Podcast: SAB drives transformation in agriculture

After five years and R1 billion spent in investment, the SAB Public Interest Commitment (PIC) programme is coming to a close. Food For Mzansi hears from Zoleka Lisa on the successes of the programme

This week’s podcast features (from left) Audrey September, Dawn Nomdoe and Zoleka Lisa. Photos: Supplied/Food For Mzansi

This week’s podcast features (from left) Audrey September, Dawn Nomdoe and Zoleka Lisa. Photos: Supplied/Food For Mzansi

In the last five years, South African Breweries (SAB) has poured R1 billion into the South African economy through their Public Interest Commitment (PIC) platform. Zoleka Lisa, SAB’s vice president of corporate affairs, joins us on this weekend’s episode of Farmer’s Inside Track to tell us more.

Zoleka Lisa, SAB’s vice president of corporate affairs. Photo: Supplied/Food For Mzansi

Agriculture is one of the sectors identified by the National Development Plan (NDP) as a gateway out of poverty and unemployment. This is why, Lisa says, 60% of the budget was dedicated to it. “Given the importance of agriculture to the economy, as well as our country, R610 million of these funds were specifically ring-fenced for the development of the agricultural sector.

“We [invested in the economy] in order to drive socioeconomic change and transformation in agriculture, entrepreneurship and societal upliftment initiatives,” says Lisa. Through their investment, SAB increased local barley production by 63% compared to 2016.

ALSO READ: From brewery waste to spinach: SAB shines with Imifino

Many have benefitted

She adds that SAB interventions are transforming the supply chain, with the company sourcing over 95% of its raw materials locally. “We have made significant strides in agricultural development over the last five years, including the establishment of FarmSol, our strategic emerging farmer development supplier, who has worked very closely with SAB in order to help us fund, skill and connect an estimated 1 000 emerging farmers.”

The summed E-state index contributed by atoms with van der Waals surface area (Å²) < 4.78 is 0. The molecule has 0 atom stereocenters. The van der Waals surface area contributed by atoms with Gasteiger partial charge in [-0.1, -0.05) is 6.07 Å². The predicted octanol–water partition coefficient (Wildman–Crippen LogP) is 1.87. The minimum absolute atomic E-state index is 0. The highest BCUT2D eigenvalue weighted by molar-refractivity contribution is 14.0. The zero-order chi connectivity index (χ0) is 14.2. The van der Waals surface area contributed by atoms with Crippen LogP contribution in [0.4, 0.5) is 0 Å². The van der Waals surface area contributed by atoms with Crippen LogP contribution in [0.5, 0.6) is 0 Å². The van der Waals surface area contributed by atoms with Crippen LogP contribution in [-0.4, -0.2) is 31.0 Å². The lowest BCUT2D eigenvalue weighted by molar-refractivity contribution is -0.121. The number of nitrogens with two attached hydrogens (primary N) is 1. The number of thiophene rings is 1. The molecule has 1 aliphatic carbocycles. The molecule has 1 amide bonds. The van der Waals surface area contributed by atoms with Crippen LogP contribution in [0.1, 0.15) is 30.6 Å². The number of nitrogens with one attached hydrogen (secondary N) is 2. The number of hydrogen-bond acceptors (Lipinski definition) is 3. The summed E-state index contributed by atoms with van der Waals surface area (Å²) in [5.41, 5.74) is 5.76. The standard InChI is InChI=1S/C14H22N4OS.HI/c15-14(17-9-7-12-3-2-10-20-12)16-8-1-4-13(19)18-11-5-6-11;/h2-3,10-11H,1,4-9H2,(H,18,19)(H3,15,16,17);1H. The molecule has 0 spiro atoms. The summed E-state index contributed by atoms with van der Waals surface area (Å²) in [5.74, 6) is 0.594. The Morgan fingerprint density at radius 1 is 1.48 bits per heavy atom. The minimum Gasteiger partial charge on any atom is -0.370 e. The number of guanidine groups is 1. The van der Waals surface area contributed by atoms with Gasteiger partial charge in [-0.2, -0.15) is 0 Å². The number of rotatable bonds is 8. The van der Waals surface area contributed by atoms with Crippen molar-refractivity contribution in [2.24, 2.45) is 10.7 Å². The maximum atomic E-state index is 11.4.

The PIC investment was implemented in all nine provinces, enabling the growth of many black-owned, women-owned businesses. Lisa explains that the 63% increase in their barley output has directly benefitted the domestic agricultural sector. “We’ve been able to contribute to the research and development ecosystem in the country by establishing a first-of-its-kind research and development hub based in Caledon in the Western Cape.”

This weekend’s podcast also features Audrey September, a third-generation agri worker from Uitkyk farm in the Bergrivier region, who was just announced as the 2021 Western Cape Prestige Agri Awards winner.

Listen to the full talk on the latest episode of Farmer’s Inside Track:

Spotify: Click here to listen on Spotify (all mobile and other devices)

Apple Podcasts: Click here to listen on any Apple device.

Google Podcasts: Click here to listen on Google Podcasts.

Instant play: Just tap the “play” button below to listen right here.

ALSO READ: Grain SA gives 12 000 farmers a leg up

Sign up for Farmer’s Inside Track: Join our exclusive platform for new entrants into farming and agri-business, with newsletters and podcasts.  

Exit mobile version